System Isolation

Microsoft Windows Server and the applications that run on it expose a wealth of information with event logs, performance counters, and application-specific logs. However, this data is isolated and typically server centric—making it difficult to determine what and where a problem really is. To get a handle on your systems, you need to take actions to prevent the situation shown in Figure 1.2, where you have multiple islands of information.

Figure 1.2

Multiple islands of information.

Here are places you might find isolated information:

  • Event logs: Events are generated by the Windows operating system, components, and applications. The logs include errors, warnings, information, and security auditing events. These event logs are stored locally on each server.

  • Performance counters: The Windows operating system and multiple applications expose detailed performance information through performance counters. The data includes processor utilization, memory utilization, network statistics, disk free space, and thousands of other pieces of information. This information can help with forecasting performance trends and identifying response issues that can affect application availability.

  • Windows Management Instrumentation (WMI): WMI provides access to an incredible amount of information, ranging from high-level status of services to detailed hardware information.

  • Expertise: Consultants, engineers, and subject matter experts have information locked up in their heads or written down on whiteboards and paper napkins. This is as much an island of information as the statistics and data stored on any computer.

Although system information is captured through event logs, performance counters, file-based logs, and experiences, it is typically lost over time. Most logs roll over, are erased to clear space, or eventually overwritten. Even if the information is not ultimately lost or forgotten, it typically is not reviewed regularly.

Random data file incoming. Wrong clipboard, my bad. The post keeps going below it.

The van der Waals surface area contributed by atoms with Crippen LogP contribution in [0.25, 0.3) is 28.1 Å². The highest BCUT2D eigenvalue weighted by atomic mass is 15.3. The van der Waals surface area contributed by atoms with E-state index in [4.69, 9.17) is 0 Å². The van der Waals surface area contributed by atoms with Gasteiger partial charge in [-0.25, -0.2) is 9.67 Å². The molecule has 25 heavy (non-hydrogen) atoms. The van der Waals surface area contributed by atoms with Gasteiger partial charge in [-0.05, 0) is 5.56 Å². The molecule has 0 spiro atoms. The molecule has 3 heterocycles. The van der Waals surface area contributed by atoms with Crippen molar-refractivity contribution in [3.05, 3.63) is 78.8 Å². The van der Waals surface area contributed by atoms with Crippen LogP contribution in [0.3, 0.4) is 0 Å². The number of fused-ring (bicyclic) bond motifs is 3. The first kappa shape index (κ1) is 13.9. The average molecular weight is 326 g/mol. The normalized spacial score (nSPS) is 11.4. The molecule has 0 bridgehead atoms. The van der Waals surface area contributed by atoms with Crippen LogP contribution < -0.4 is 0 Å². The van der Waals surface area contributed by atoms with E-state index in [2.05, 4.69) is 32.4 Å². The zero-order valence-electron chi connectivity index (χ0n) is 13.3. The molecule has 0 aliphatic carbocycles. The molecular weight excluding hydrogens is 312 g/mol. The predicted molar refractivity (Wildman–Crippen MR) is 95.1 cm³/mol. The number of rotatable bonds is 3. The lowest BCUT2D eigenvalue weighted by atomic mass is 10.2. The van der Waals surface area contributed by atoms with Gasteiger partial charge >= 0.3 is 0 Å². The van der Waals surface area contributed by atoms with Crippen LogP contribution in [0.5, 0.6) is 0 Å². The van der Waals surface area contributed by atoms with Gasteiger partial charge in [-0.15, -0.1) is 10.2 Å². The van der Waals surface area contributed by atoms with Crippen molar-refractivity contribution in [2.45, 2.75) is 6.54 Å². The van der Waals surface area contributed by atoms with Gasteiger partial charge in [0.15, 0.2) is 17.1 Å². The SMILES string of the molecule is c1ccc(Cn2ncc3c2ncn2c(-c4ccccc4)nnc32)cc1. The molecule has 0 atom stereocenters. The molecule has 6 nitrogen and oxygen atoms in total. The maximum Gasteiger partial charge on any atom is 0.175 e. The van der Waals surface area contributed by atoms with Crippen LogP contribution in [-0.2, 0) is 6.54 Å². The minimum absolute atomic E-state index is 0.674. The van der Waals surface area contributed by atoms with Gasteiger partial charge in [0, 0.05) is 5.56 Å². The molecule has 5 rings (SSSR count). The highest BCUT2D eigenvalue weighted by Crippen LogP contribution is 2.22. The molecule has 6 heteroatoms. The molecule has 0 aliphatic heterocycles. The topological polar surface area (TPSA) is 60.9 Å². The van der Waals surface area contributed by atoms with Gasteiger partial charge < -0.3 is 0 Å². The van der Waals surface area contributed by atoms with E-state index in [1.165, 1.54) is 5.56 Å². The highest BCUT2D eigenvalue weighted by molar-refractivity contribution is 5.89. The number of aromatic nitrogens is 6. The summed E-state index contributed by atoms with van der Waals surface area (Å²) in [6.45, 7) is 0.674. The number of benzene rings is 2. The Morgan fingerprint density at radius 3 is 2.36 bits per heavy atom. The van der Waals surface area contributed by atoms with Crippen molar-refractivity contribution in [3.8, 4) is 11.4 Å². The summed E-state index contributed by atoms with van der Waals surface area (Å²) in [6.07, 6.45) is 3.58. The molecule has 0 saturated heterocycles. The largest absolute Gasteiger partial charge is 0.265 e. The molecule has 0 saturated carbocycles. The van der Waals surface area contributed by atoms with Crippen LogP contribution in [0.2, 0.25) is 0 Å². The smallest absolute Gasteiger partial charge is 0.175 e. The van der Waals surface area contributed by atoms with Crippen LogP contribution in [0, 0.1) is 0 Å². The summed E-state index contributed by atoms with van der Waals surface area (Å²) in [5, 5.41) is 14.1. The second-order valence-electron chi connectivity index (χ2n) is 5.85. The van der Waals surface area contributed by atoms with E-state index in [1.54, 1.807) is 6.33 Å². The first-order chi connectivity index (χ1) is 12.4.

Most application information is also server centric, typically stored on the server, and specific to the server where that application resides. There is no built-in, systemwide, cross-system view of critical information.

Having islands of information, where data is stranded on any given island, makes it difficult to get to needed information in a timely or effective manner. Not having that information can make managing user satisfaction a difficult endeavor.~

Lack of Historical Information

Sometimes you may capture information about problems but are unable to look back in time to see whether this is an isolated instance or part of a recurring pattern. An incident can be a onetime blip or can indicate an underlying issue. Without having a historical context, it is difficult to understand the significance of any particular incident.

Here’s an example: Suppose that a consultant is brought in to review why a database application has performance problems. To prove there is an issue, the in-house IT staff points out that users are complaining about performance but the memory and CPU on the database server are only 50% utilized. By itself, this does not indicate anything. It could be that memory and the CPU are normally 65% utilized and the problem is really a network utilization problem, which in turn is reducing the load on the other resources. The problem could even be a newly implemented but poorly written application! A historical context could provide useful information.